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Solving Your Cat’s Litter Box Problem: 6 Mistakes to Avoid

solving your cat's litter box problem

It can be extremely frustrating when your cat stops using her litter box. Anything and everything in your home can become a potential target of urine or feces. Litter box aversion is the most common problem clients call me about and in many cases, those clients are at the end of their ropes. Cat parents seem to be able to tolerate furniture scratching, biting or constant meowing but when a cat pees on the carpet day after day it can be a deal-breaker. Nothing sends a cat to the shelter faster than a house that smells like cat pee.

Sadly, many of the cats relinquished to shelters, abandoned, or euthanized due to litter box problems could’ve been helped. Litter box problems cause cat parents to react impulsively, emotionally and sometimes irrationally. The sight or smell of cat pee on a cherished sofa or an expensive carpet can easily short-circuit a person’s patience. The level of frustration is understandable but how people handle the problem can either improve the situation or send it on a downward spiral. Here are some harmful mistakes I’ve seen cat parents make:

 1. Waiting Too Long to do Something About it

I can’t tell you how many times people call me and request an immediate consultation because they’re planning on taking the cat to the shelter within days. The problem has usually been going on for weeks, months, and maybe even years and then the cat parent reaches the breaking point. The longer a problem goes on, the harder it is to correct. If you wait until the problem has caused you to reach your breaking point then you probably won’t be in a good frame of mind to do the proper behavior modification. It’s also not fair to the cat. When a cat feels she can’t use the litter box for whatever reason, it’s stressful. If the reason is medically related, it also causes suffering. Don’t wait.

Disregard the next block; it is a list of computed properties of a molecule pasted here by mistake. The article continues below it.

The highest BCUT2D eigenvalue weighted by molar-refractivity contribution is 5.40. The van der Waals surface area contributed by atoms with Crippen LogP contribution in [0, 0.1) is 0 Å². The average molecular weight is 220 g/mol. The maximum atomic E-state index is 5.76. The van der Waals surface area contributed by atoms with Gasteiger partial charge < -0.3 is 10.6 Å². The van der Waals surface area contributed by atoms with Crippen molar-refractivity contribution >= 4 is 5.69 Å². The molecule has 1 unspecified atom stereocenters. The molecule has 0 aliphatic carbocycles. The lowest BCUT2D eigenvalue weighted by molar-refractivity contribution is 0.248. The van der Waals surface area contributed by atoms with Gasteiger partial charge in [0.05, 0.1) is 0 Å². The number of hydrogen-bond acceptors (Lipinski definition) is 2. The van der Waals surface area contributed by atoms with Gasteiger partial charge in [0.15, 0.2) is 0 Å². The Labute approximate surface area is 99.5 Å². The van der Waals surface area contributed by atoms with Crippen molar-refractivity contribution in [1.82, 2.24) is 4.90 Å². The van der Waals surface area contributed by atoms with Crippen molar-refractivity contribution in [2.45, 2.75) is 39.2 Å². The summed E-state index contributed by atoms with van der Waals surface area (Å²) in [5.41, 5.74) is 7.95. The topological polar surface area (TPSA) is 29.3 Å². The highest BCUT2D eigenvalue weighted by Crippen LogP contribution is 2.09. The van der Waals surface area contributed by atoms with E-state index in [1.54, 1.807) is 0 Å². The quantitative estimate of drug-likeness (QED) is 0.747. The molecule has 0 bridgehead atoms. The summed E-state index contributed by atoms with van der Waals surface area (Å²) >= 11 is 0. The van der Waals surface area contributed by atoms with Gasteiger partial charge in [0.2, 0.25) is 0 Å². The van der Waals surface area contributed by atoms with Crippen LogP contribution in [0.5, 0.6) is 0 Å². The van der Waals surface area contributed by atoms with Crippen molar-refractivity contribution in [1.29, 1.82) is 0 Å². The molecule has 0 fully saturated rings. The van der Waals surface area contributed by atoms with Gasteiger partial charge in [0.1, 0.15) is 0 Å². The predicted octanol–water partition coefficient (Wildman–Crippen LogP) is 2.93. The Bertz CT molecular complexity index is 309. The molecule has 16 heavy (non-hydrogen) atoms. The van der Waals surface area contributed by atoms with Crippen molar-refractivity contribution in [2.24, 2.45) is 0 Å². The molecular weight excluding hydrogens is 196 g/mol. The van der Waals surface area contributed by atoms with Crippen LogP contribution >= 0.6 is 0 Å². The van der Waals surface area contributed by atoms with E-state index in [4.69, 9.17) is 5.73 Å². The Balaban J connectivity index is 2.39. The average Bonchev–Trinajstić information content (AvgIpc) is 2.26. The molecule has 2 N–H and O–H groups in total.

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2. Assuming the Problem is Behavioral

Many behavior problems have underlying medical causes. Many cats suffer in pain because a cat parent assumes the cause of the litter box aversion is due to a behavior problem when in fact, it might be due to urinary disease, renal failure, diabetes, or any number of medical issues. For older cats, it may be difficult to get to the box because of arthritis or other age-related problem. Whenever a cat displays a change in behavior you should have her checked out by the veterinarian. Once the veterinarian determines the cat isn’t suffering from a medically-related problem then you can start to tackle this from a behavioral standpoint.

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